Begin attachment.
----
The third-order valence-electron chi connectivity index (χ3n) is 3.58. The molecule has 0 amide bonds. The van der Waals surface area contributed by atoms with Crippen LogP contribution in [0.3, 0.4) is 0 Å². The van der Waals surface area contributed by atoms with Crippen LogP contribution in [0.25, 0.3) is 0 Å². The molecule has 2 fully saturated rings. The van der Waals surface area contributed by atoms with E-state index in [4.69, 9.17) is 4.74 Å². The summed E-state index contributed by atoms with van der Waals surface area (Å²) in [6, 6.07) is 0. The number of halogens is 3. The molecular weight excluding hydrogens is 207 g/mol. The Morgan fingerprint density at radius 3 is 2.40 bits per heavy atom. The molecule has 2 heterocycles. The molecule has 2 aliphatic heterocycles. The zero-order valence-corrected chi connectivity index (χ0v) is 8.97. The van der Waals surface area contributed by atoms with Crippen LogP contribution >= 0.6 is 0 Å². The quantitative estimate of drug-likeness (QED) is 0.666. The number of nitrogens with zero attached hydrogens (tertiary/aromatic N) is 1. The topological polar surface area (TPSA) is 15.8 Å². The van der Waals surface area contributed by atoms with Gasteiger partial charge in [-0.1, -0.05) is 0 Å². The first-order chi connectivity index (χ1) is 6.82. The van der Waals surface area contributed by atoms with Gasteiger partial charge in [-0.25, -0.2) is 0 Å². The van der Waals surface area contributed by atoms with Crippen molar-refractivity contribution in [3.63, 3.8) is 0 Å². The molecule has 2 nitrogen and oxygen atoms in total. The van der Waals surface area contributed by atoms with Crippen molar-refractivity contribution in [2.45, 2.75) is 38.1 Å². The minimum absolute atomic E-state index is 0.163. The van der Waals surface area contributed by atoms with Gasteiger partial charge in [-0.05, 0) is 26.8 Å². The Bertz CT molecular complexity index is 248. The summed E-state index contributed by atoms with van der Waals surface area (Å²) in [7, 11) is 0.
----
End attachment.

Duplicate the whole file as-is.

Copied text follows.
The third-order valence-electron chi connectivity index (χ3n) is 3.58. The molecule has 0 amide bonds. The van der Waals surface area contributed by atoms with Crippen LogP contribution in [0.3, 0.4) is 0 Å². The van der Waals surface area contributed by atoms with Crippen LogP contribution in [0.25, 0.3) is 0 Å². The molecule has 2 fully saturated rings. The van der Waals surface area contributed by atoms with E-state index in [4.69, 9.17) is 4.74 Å². The summed E-state index contributed by atoms with van der Waals surface area (Å²) in [6, 6.07) is 0. The number of halogens is 3. The molecular weight excluding hydrogens is 207 g/mol. The Morgan fingerprint density at radius 3 is 2.40 bits per heavy atom. The molecule has 2 heterocycles. The molecule has 2 aliphatic heterocycles. The zero-order valence-corrected chi connectivity index (χ0v) is 8.97. The van der Waals surface area contributed by atoms with Crippen LogP contribution >= 0.6 is 0 Å². The quantitative estimate of drug-likeness (QED) is 0.666. The number of nitrogens with zero attached hydrogens (tertiary/aromatic N) is 1. The topological polar surface area (TPSA) is 15.8 Å². The van der Waals surface area contributed by atoms with Gasteiger partial charge in [-0.1, -0.05) is 0 Å². The first-order chi connectivity index (χ1) is 6.82. The van der Waals surface area contributed by atoms with Gasteiger partial charge in [-0.25, -0.2) is 0 Å². The van der Waals surface area contributed by atoms with Crippen molar-refractivity contribution in [3.63, 3.8) is 0 Å². The molecule has 2 nitrogen and oxygen atoms in total. The van der Waals surface area contributed by atoms with Crippen molar-refractivity contribution in [2.45, 2.75) is 38.1 Å². The minimum absolute atomic E-state index is 0.163. The van der Waals surface area contributed by atoms with Gasteiger partial charge in [-0.05, 0) is 26.8 Å². The Bertz CT molecular complexity index is 248. The summed E-state index contributed by atoms with van der Waals surface area (Å²) in [7, 11) is 0.